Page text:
'Employee Engagement' Is So 2016. Here's What Companies Should Really Focus on, in 2017.
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Leaders' understanding of employee engagement is expanding. It's no longer just about how employees connect to their role and the organization. Instead, employee engagement now includes all aspects of the employee experience. As a result, companies have to adjust their focus.
An August YouEarnedIt survey of 750 employees identified four key pillars to the employee experience: connection, meaning, impact and appreciation. Yet, the same survey found that only one of 10 employees felt their organization had created an awesome employee experience.
"Today's competitive talent market means businesses have to differentiate from competitors, and those companies that put people, culture, and engagement first, will have a greater ability to attract and retain the best talent," Autumn Manning, co-founder and CEO of Austin-based employee engagement platform YouEarnedIt, said via email.
Manning added that most company leaders mistakenly assume that engagement and employee experience are "HR" problems. But every interaction an employee has at work ties back to his or her experience.
Want to improve the employee experience in your organization? Create the best scenario by modelling other companies successfully tackling this issue:
Having strong connections to colleagues, managers, the company and the community
Five years ago, the CEO of Farm Bureau Financial Services in Des Moines, Iowa, challenged its leaders to help employees connect with the company vision and mission. Over the next year and a half, this insurance and investment agency rolled out several initiatives to spotlight the company's core beliefs.
"Our CEO believed employees would be more engaged and work harder if they understood the connection between their work and the purpose of our organization," Karen Rieck, the vice president of human resources, said by email.
As a result, Farm Bureau Financial Services saw a great improvement in its employee experience. Its latest engagement survey found that employees rated their understanding of how their job contributes to company success an average 6.2 out of 7. When asked how well they understood the company's values, employees gave an average score of 6.3.
Even tiny changes in the office can make all the difference. For instance, the agency changed all the computer screen savers to a list of company values as a daily reminder of what the company stands for. Take a similar route at your company and post your mission statement throughout the office.
Knowing that your company, and the work it does, has purpose
Last year, Boston-based marketing firm Acceleration Partners revisited its vision. As a result, its "Vivid Vision" document was born. "It talks about our vision, values, goals and how employees all fit into this equation," Robert Glaze, founder and managing director, said via email.
He recalled how he passed the document around the organization to get feedback from employees and how this helped to get everyone on the same page and enthusiastic about the company's future.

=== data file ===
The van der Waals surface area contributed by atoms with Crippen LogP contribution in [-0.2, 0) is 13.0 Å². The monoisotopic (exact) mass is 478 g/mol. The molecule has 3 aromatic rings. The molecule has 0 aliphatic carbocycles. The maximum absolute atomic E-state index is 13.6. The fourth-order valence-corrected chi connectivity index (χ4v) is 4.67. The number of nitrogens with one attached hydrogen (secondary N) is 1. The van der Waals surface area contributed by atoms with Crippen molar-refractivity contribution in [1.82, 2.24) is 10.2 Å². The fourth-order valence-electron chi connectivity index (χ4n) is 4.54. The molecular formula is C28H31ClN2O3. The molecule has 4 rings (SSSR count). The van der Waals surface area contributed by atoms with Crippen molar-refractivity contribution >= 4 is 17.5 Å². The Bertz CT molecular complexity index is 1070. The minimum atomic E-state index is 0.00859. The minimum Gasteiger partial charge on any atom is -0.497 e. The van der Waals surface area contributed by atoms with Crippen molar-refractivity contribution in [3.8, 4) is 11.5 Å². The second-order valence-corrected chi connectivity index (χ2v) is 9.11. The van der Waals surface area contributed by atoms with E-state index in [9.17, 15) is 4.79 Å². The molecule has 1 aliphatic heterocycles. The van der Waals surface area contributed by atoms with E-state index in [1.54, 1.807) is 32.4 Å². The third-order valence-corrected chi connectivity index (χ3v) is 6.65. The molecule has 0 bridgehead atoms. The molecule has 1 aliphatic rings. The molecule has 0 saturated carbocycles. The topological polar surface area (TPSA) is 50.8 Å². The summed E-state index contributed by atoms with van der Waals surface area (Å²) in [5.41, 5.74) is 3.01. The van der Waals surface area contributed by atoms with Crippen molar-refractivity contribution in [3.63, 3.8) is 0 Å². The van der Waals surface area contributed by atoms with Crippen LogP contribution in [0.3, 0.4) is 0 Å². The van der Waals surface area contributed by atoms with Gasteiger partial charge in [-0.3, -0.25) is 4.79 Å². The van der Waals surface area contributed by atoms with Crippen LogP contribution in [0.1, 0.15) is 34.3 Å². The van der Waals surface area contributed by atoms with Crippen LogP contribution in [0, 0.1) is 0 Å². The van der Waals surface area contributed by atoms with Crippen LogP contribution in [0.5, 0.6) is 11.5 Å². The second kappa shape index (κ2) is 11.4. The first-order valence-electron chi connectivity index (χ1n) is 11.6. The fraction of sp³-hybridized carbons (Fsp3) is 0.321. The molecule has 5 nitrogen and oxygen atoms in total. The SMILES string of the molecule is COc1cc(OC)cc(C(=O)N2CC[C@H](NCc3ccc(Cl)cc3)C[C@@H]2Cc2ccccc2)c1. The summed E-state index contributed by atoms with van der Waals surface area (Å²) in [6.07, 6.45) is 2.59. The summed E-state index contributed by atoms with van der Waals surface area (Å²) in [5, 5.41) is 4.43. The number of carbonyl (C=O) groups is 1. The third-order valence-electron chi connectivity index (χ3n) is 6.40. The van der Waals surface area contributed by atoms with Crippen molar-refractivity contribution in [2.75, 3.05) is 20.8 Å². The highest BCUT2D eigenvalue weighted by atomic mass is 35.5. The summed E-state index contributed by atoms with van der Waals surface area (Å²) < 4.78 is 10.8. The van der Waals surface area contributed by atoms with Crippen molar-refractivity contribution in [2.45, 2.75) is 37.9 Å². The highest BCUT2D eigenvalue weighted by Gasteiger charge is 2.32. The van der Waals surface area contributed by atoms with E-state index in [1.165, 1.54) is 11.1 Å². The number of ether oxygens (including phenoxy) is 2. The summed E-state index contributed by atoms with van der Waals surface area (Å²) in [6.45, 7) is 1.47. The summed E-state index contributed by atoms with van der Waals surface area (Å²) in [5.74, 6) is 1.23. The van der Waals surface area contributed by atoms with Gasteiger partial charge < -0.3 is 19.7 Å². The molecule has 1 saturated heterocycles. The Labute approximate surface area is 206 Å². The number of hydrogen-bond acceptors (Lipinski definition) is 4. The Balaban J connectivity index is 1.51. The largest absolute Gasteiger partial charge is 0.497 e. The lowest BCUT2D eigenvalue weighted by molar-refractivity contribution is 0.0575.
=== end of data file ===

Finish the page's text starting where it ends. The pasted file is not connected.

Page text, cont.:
Go one step further: Revisit the meaning of each of your employees' efforts during feedback sessions. Tell people how their performance has supported the company vision. Get specific so employees will see how their individual actions made a difference.
Helping employees impact their colleagues and community in meaningful ways
At Car2go's North American offices, impact is difficult since employees work in 11 different locations. The car-sharing company has worked to overcome this challenge by using a peer-recognition platform. Co-workers now show one other appreciation and stay plugged into what's happening in other offices.
"According to recent internal survey results, the North American employee population scored much higher in the 'recognition and appreciation' category," Lauren Hakim, the Austin-based director of human resources, said in an email. "This can be attributed to North America being the first and only location globally to have implemented a recognition platform to improve employee experience."
Find a way for employees to track their impact within the organization. This can be with a mobile recognition platform or something much simpler. For example, create a space in the office where employees can hang stories of how a particular co-worker has made their own jobs easier.
Offering specific, real-time appreciation for the work done by the people who matter most
"Two years ago, employees told us they wanted more day-to-day recognition," Karen Gaydon senior vice president of employee success, at San Mateo, Calif.-based order-to-cash platform Zuora, wrote via email.
To answer this request, the company rolled out a pilot appreciation program. The key factor that made a difference was the ability to tag each instance of recognition to a core value of the company. This showed employees they were doing great work that helped define the organization as a whole.
When recognizing an employee, make it clear how their actions positively reflect your company and its mission. By showing this appreciation publicly, you'll give the individual and other employees a better idea of what's important to the organization.